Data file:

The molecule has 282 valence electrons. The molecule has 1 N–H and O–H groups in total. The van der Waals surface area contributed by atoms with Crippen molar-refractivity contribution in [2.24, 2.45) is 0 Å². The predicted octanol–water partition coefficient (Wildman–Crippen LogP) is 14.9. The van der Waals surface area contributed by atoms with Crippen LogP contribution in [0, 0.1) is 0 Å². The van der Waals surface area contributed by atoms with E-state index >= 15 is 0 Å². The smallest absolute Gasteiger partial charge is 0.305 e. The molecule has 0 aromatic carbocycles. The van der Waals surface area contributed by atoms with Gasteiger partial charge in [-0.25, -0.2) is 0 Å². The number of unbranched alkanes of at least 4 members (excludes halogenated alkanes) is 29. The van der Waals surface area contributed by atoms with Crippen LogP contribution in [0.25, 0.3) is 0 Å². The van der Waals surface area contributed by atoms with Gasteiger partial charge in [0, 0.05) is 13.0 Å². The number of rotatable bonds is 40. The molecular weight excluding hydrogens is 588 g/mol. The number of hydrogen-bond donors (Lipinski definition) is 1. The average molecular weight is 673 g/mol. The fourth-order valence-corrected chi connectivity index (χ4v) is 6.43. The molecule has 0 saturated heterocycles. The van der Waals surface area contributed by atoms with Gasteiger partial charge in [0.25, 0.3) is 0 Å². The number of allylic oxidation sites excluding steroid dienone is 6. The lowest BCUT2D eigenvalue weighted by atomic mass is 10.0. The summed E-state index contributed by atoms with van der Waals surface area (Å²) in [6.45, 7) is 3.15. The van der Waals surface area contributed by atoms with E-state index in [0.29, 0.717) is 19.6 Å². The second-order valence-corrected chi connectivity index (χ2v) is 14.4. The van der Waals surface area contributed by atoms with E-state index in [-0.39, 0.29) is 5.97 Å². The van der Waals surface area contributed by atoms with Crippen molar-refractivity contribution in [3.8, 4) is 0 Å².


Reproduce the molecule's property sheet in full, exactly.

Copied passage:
The molecule has 282 valence electrons. The molecule has 1 N–H and O–H groups in total. The van der Waals surface area contributed by atoms with Crippen molar-refractivity contribution in [2.24, 2.45) is 0 Å². The predicted octanol–water partition coefficient (Wildman–Crippen LogP) is 14.9. The van der Waals surface area contributed by atoms with Crippen LogP contribution in [0, 0.1) is 0 Å². The van der Waals surface area contributed by atoms with E-state index >= 15 is 0 Å². The smallest absolute Gasteiger partial charge is 0.305 e. The molecule has 0 aromatic carbocycles. The van der Waals surface area contributed by atoms with Gasteiger partial charge in [-0.25, -0.2) is 0 Å². The number of unbranched alkanes of at least 4 members (excludes halogenated alkanes) is 29. The van der Waals surface area contributed by atoms with Crippen LogP contribution in [0.25, 0.3) is 0 Å². The van der Waals surface area contributed by atoms with Gasteiger partial charge in [0, 0.05) is 13.0 Å². The number of rotatable bonds is 40. The molecular weight excluding hydrogens is 588 g/mol. The number of hydrogen-bond donors (Lipinski definition) is 1. The average molecular weight is 673 g/mol. The fourth-order valence-corrected chi connectivity index (χ4v) is 6.43. The molecule has 0 saturated heterocycles. The van der Waals surface area contributed by atoms with Gasteiger partial charge in [0.25, 0.3) is 0 Å². The number of allylic oxidation sites excluding steroid dienone is 6. The lowest BCUT2D eigenvalue weighted by atomic mass is 10.0. The summed E-state index contributed by atoms with van der Waals surface area (Å²) in [6.45, 7) is 3.15. The van der Waals surface area contributed by atoms with E-state index in [0.29, 0.717) is 19.6 Å². The second-order valence-corrected chi connectivity index (χ2v) is 14.4. The van der Waals surface area contributed by atoms with E-state index in [-0.39, 0.29) is 5.97 Å². The van der Waals surface area contributed by atoms with Crippen molar-refractivity contribution in [3.8, 4) is 0 Å².